The Dutch Diaries: Choosing the Who and Where of Birth
by Breezy Smid
As an American living overseas, I faced many challenges. I had to adjust to not having a car and biking through rain, wind, or even snow while 9 months pregnant, or better yet, with two kids on the bike! I had to master the ‘G’ sound in Dutch. It sounds like you are gurgling something in your throat, but it is actually a part of a word in your sentence! On the flip side, there are many amazing people, places, attitudes and social norms that I have been fortunate enough to have experienced here. It has been a beautiful thing to challenge myself, living out of my comfort zone, to have adapt to living in a foreign country. Originally from California, I have spent the last decade of my life in the Netherlands, and have had both of my babies here. It has been a true privilege to gain so much knowledge about childbirth practices in this country. This experience is the inspiration for my passion for this field, and the story behind these “Dutch Diaries.”
To most Americans, attitudes and practices in the Netherlands seem extremely liberal. Just mentioning that I live close to Amsterdam has initiated a stream of comments about the legalization of prostitution, gay marriage, and of course, the infamous marijuana “coffee shops”. When it comes to children, and especially birthing practices, Holland is understood to be leading the world. The Netherlands is referenced in almost every book I have read in the pre/perinatal field. The Dutch are most well‐known for their natural, pragmatic approach to pregnancy, birth and parenting.
The first thing that surprised me when I got pregnant was the way the healthcare system works here. It is customary in Holland to only see your chosen midwife throughout the pregnancy and delivery. Only if there is a preexisting medical condition would anyone be sent straight to an OB-GYN. I had always wanted to use a midwife and to birth at home, but since I was in nursing school before I moved to the Netherlands, I was used to the tension between doctors and midwives as it is in the States. Here the midwife is the guide and teacher, the professional in birthing. Pregnancy is a normal and natural occurrence for a woman’s body to go through (not an illness); therefore a guide/teacher is needed and used instead of a doctor. They do not have to prove their value; they get to just do their job. They have nothing to prove, so if their client (not “patient”) needs medical assistance, they are quick to get help. This was not what I was used to, but I loved it and found it to so very practical. The more I learned, the more sense it made to me.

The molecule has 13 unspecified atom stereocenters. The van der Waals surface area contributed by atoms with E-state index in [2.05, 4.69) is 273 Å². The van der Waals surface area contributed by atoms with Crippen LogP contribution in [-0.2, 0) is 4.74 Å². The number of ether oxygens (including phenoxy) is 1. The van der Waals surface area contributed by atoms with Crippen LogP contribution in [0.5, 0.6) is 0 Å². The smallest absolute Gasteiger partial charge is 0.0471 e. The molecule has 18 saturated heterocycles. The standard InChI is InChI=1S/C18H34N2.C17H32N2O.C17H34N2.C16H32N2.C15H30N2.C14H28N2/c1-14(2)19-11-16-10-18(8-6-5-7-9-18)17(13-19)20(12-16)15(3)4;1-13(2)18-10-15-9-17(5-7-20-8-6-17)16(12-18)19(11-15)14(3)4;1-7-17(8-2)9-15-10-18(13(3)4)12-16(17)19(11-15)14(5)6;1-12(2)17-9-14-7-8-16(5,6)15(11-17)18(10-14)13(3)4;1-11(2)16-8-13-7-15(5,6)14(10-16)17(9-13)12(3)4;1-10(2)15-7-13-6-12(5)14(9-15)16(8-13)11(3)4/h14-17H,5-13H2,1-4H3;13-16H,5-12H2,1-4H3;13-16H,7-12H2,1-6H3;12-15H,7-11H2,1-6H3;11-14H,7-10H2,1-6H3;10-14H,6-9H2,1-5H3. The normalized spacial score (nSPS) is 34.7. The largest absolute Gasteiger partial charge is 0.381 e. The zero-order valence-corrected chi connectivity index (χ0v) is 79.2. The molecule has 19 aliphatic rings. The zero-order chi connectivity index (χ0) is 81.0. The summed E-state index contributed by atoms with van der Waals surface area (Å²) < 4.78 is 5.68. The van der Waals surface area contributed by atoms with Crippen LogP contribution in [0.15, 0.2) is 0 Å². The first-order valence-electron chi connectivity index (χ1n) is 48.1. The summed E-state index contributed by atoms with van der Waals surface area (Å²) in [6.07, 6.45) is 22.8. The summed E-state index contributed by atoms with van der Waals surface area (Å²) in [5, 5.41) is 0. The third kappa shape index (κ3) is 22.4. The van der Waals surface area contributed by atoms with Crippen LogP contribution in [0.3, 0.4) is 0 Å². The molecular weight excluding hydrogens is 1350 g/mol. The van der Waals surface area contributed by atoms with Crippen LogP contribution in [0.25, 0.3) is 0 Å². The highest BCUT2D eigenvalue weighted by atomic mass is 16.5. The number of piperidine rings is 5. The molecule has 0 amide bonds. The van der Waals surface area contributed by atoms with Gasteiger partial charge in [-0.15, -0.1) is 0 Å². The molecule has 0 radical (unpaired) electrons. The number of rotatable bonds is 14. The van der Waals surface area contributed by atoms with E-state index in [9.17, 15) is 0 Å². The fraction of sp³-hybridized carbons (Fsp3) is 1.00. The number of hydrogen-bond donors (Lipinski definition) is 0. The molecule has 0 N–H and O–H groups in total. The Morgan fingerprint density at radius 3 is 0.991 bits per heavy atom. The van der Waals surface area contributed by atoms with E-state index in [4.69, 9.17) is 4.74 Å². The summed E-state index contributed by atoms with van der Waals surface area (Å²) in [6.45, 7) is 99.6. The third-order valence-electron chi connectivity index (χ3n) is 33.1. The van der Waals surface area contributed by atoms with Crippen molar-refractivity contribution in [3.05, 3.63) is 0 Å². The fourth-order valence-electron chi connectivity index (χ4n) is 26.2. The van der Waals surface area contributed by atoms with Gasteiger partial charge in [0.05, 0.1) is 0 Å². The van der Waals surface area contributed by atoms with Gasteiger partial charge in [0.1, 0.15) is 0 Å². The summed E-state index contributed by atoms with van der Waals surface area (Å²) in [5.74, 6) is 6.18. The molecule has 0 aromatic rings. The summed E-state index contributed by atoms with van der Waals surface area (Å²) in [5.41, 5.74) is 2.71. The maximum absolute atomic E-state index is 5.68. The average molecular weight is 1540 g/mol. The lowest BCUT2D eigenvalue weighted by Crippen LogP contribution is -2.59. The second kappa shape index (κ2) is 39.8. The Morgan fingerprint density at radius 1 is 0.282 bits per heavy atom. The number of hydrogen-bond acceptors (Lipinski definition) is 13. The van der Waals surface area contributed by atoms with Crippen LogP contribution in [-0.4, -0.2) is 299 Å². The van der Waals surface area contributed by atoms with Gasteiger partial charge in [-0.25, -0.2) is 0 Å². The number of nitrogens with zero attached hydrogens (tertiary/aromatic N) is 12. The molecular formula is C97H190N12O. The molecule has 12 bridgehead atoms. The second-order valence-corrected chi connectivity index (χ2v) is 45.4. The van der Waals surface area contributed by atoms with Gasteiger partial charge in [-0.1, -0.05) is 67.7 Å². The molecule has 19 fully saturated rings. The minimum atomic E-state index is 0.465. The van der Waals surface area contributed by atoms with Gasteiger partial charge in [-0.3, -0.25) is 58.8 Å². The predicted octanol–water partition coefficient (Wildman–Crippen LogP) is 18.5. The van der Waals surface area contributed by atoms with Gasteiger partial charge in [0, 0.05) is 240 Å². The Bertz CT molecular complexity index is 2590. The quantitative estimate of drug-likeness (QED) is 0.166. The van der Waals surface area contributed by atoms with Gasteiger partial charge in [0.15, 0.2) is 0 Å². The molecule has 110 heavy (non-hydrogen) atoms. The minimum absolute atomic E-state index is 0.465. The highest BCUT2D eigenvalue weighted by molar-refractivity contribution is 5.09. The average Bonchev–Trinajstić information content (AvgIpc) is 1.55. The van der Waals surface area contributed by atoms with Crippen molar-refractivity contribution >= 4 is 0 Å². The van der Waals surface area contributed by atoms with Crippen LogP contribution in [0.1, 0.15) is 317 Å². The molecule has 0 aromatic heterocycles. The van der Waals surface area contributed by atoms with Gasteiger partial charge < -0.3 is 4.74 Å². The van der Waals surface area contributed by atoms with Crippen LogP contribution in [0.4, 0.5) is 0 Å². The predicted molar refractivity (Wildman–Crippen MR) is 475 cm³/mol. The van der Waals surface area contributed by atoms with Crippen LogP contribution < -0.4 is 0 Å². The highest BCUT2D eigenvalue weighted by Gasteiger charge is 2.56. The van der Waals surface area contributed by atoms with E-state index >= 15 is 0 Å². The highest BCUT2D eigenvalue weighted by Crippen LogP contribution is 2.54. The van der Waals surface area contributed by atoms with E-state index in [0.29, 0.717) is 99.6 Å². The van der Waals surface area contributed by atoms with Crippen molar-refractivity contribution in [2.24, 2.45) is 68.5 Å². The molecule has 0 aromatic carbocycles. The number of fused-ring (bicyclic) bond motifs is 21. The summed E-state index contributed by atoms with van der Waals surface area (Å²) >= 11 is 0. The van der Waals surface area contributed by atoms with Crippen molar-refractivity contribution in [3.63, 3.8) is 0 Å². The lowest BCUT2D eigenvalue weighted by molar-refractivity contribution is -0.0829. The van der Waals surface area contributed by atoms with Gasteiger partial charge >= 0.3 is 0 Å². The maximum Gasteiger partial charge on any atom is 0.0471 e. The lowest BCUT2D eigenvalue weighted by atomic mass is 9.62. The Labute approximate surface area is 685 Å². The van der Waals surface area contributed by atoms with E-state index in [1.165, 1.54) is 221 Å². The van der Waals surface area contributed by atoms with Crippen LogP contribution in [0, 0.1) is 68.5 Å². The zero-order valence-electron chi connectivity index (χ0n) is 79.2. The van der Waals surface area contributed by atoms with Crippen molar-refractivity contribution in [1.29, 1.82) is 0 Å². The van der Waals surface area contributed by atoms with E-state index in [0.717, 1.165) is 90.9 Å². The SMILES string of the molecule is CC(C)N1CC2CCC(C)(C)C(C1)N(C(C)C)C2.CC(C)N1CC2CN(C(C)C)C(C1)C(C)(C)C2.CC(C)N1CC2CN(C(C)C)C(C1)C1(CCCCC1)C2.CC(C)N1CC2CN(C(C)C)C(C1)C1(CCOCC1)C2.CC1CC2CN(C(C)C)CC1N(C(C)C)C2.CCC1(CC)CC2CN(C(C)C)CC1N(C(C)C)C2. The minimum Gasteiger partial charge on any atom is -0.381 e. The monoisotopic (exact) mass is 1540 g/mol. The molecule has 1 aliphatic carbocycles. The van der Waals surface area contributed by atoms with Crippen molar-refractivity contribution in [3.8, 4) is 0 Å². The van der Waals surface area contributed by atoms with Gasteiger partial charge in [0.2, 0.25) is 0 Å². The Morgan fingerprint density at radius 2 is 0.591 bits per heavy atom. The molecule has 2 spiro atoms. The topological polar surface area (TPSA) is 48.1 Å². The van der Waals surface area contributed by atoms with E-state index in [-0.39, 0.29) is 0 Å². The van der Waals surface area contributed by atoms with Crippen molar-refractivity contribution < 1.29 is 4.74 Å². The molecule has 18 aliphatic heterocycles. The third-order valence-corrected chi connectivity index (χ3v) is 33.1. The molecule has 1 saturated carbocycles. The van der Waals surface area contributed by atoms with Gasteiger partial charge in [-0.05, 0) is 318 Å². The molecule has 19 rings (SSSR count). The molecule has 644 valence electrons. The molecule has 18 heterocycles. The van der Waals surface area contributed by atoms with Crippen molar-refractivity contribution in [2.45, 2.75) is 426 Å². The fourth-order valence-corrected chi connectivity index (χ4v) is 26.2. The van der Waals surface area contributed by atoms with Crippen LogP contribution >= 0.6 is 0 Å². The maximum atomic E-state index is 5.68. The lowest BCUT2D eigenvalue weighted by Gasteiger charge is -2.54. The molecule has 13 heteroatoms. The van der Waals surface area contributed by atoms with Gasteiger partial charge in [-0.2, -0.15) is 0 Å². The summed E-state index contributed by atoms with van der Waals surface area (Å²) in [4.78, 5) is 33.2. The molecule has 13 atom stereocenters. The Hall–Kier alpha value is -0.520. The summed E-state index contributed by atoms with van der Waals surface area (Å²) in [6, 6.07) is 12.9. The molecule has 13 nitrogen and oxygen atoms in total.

One‐third of babies are born at home in Holland, which is quite a contrast to the less than 1% in the States. Pregnant women here have the right to choose where they want to try and deliver. I have so many Dutch friends who say they want to labor at home and just see how it goes. They can prepare for a homebirth, but know if they need to transfer to the hospital, it can be done easily! While the majority of Dutch women choose to give birth in a hospital setting, they just take their midwife with them. Once labor starts, the midwife will call the hospital and reserve a spot for them at the nearest hospital. Everyone is so flexible, the midwife and laboring client arrive and just continue the birth there. The hospital staff welcomes them, makes space for them, and they go about with their natural birthing process.
I found it enlightening to experience a different cultural approach and oh-so-natural perspective to pregnancy and birth. I can now share everything I learned from the pragmatic Dutch with my colleagues and clients. Next month, I’ll share about their approach to the most common pregnancy and labor interventions.
The International Childbirth Education Association (ICEA) is a professional organization that supports educators and health care professionals who believe in freedom to make decisions based on knowledge of alternatives in family-centered maternity and newborn care.